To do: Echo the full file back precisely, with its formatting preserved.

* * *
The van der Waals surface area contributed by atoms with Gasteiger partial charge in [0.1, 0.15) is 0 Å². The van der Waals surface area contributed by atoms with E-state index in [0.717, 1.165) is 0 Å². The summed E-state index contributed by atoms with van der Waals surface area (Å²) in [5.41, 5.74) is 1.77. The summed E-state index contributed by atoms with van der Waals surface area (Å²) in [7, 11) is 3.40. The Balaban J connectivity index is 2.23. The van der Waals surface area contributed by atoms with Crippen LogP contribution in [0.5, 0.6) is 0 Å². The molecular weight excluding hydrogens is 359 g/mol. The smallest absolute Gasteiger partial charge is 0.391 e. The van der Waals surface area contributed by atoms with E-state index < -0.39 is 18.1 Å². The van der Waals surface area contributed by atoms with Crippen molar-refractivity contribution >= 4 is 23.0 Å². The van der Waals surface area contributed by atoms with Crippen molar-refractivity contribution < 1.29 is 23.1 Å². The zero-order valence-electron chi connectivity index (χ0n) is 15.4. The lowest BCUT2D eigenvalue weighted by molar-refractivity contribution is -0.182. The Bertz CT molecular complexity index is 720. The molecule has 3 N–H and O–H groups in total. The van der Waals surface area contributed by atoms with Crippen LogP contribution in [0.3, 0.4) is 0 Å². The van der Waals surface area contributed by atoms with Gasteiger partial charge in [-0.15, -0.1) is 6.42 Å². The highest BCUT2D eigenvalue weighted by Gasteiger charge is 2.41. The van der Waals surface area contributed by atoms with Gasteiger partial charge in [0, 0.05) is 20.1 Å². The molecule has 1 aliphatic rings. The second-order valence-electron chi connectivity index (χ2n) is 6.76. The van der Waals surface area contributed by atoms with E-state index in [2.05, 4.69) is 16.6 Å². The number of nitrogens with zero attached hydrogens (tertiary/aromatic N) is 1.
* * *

The van der Waals surface area contributed by atoms with Gasteiger partial charge in [0.1, 0.15) is 0 Å². The van der Waals surface area contributed by atoms with E-state index in [0.717, 1.165) is 0 Å². The summed E-state index contributed by atoms with van der Waals surface area (Å²) in [5.41, 5.74) is 1.77. The summed E-state index contributed by atoms with van der Waals surface area (Å²) in [7, 11) is 3.40. The Balaban J connectivity index is 2.23. The van der Waals surface area contributed by atoms with Crippen LogP contribution in [0.5, 0.6) is 0 Å². The molecular weight excluding hydrogens is 359 g/mol. The smallest absolute Gasteiger partial charge is 0.391 e. The van der Waals surface area contributed by atoms with E-state index < -0.39 is 18.1 Å². The van der Waals surface area contributed by atoms with Crippen molar-refractivity contribution >= 4 is 23.0 Å². The van der Waals surface area contributed by atoms with Crippen molar-refractivity contribution < 1.29 is 23.1 Å². The zero-order valence-electron chi connectivity index (χ0n) is 15.4. The lowest BCUT2D eigenvalue weighted by molar-refractivity contribution is -0.182. The Bertz CT molecular complexity index is 720. The molecule has 3 N–H and O–H groups in total. The van der Waals surface area contributed by atoms with Crippen LogP contribution in [0.3, 0.4) is 0 Å². The van der Waals surface area contributed by atoms with Gasteiger partial charge in [-0.15, -0.1) is 6.42 Å². The highest BCUT2D eigenvalue weighted by Gasteiger charge is 2.41. The van der Waals surface area contributed by atoms with Gasteiger partial charge in [0, 0.05) is 20.1 Å². The molecule has 1 aliphatic rings. The second-order valence-electron chi connectivity index (χ2n) is 6.76. The van der Waals surface area contributed by atoms with E-state index in [2.05, 4.69) is 16.6 Å². The number of nitrogens with zero attached hydrogens (tertiary/aromatic N) is 1.